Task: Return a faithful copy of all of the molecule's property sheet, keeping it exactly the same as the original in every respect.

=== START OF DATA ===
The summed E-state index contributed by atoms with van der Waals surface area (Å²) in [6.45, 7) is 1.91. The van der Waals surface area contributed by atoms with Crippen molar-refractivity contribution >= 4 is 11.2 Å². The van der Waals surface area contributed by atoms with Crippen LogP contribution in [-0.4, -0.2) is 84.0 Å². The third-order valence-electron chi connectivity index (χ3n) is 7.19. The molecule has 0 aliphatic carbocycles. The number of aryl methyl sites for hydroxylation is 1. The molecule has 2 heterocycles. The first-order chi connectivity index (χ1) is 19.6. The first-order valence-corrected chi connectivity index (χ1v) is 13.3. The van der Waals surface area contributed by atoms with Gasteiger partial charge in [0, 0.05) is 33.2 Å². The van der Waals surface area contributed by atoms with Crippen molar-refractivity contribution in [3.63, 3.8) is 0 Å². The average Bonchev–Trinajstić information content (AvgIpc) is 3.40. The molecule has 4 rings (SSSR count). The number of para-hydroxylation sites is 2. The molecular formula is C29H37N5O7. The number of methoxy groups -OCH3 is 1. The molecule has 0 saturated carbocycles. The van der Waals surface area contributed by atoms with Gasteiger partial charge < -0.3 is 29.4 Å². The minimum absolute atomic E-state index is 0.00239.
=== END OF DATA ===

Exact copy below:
The summed E-state index contributed by atoms with van der Waals surface area (Å²) in [6.45, 7) is 1.91. The van der Waals surface area contributed by atoms with Crippen molar-refractivity contribution >= 4 is 11.2 Å². The van der Waals surface area contributed by atoms with Crippen LogP contribution in [-0.4, -0.2) is 84.0 Å². The third-order valence-electron chi connectivity index (χ3n) is 7.19. The molecule has 0 aliphatic carbocycles. The number of aryl methyl sites for hydroxylation is 1. The molecule has 2 heterocycles. The first-order chi connectivity index (χ1) is 19.6. The first-order valence-corrected chi connectivity index (χ1v) is 13.3. The van der Waals surface area contributed by atoms with Gasteiger partial charge in [0, 0.05) is 33.2 Å². The van der Waals surface area contributed by atoms with Crippen molar-refractivity contribution in [3.63, 3.8) is 0 Å². The average Bonchev–Trinajstić information content (AvgIpc) is 3.40. The molecule has 4 rings (SSSR count). The number of para-hydroxylation sites is 2. The molecular formula is C29H37N5O7. The number of methoxy groups -OCH3 is 1. The molecule has 0 saturated carbocycles. The van der Waals surface area contributed by atoms with Gasteiger partial charge < -0.3 is 29.4 Å². The minimum absolute atomic E-state index is 0.00239.